Who’s That Girl? by Mhairi McFarlane
My rating: 3.5 of 5 stars
Edie's life is going along just fine, she supposes. Until the fateful day of Jack and Charlotte's wedding, when everything changes. Edie is caught in a particular transgression with the groom, Jack, and immediately everyone blames her, without knowing the full story. Since Jack, Charlotte, and Edie work together, Edie finds life at work unbearable and winds up taking an assignment from her boss in Nottingham, her hometown. There she meets famous actor (think "Game of Thrones" famous) Elliot Owen, for whom Edie must ghost write his autobiography. But things only seem to go from bad to worse, as Elliot seems a pompous, self-absorbed actor and Edie's sister and father don't exactly seem thrilled she's living back home again. Not to mention she can't show her face on social media (or in public) due to Charlotte's revengeful friends, who all hate her... will things ever go right for Edie again?
I admit that I really didn't really know (remember?) the genre of this novel when I picked it up. It's a bit confusing at first, though certainly has its charming moments, especially as a romance.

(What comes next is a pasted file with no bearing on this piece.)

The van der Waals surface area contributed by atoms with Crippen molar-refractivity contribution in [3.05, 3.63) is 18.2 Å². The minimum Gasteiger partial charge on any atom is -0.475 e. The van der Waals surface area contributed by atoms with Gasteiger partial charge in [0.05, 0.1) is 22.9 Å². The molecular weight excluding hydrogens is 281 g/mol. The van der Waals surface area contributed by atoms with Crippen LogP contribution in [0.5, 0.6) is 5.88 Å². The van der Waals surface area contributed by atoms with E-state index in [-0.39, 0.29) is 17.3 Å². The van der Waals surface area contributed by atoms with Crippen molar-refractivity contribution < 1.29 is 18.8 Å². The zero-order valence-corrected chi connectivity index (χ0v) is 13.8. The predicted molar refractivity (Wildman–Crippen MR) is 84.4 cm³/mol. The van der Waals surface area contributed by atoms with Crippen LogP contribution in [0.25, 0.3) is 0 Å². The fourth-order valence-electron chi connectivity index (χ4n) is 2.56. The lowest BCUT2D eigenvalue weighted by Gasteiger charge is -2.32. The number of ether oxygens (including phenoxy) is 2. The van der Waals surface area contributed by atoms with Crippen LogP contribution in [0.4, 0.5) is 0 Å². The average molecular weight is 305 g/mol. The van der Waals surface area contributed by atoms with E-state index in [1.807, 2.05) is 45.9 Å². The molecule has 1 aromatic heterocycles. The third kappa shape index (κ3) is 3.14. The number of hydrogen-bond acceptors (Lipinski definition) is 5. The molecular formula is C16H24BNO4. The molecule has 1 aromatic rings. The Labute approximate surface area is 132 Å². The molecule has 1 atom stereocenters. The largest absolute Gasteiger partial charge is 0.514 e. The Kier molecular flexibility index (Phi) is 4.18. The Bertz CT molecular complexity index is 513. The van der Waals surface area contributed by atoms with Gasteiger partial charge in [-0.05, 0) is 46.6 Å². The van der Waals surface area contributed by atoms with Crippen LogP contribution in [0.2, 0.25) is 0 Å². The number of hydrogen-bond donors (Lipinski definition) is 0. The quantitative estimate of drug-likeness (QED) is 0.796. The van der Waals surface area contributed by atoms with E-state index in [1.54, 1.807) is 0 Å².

"Do we ever choose who we fall for? Edie has many a long lonely evening in with only Netflix for company to contemplate that one."
Edie's quest for love is just one of the book's central themes. In many ways, she's on a journey to find herself, and only in doing so, can find love. The novel switches between the present tense (starting with the wedding) and also gives us a little of the past in some places. My biggest beef was how the adults in this book acted like bullying schoolchildren. So, Edie's transgression is really so bad that she's completely ostracized and the subject of intense in-life and cyber shaming and scrutiny? It seems like high school gone really wrong. Her "friend" Louis is just awful; are people really like this?! It's a commentary on social media and cyber bullying, perhaps, but also just terrible and hard to believe at times. These are grown adults! I found myself a little too appalled and couldn't believe grown people would act this way. It's really sad if they do, honestly...
However, once you get further past the wedding day and more into Nottingham, the novel picks up. Edie isn't always the most enjoyable of characters, but I did like her, as I liked Elliot. Parts of the book are just downright funny; I actually found myself laughing out loud. Edie's friends from school are particularly hilarious and a good fit for her. Her boss, too, even if he falls a bit on the dramatic side.
Just when it all seemed normal, it did get a little preposterous again, but hey, that can come with a good romance at times. Overall, while I found some of the characters and plot points frustrating on this one, much of it was balanced out by the charm and humor of the novel. 3.5 stars.
I received an ARC of this novel from the publisher and Edelweiss (thank you!).
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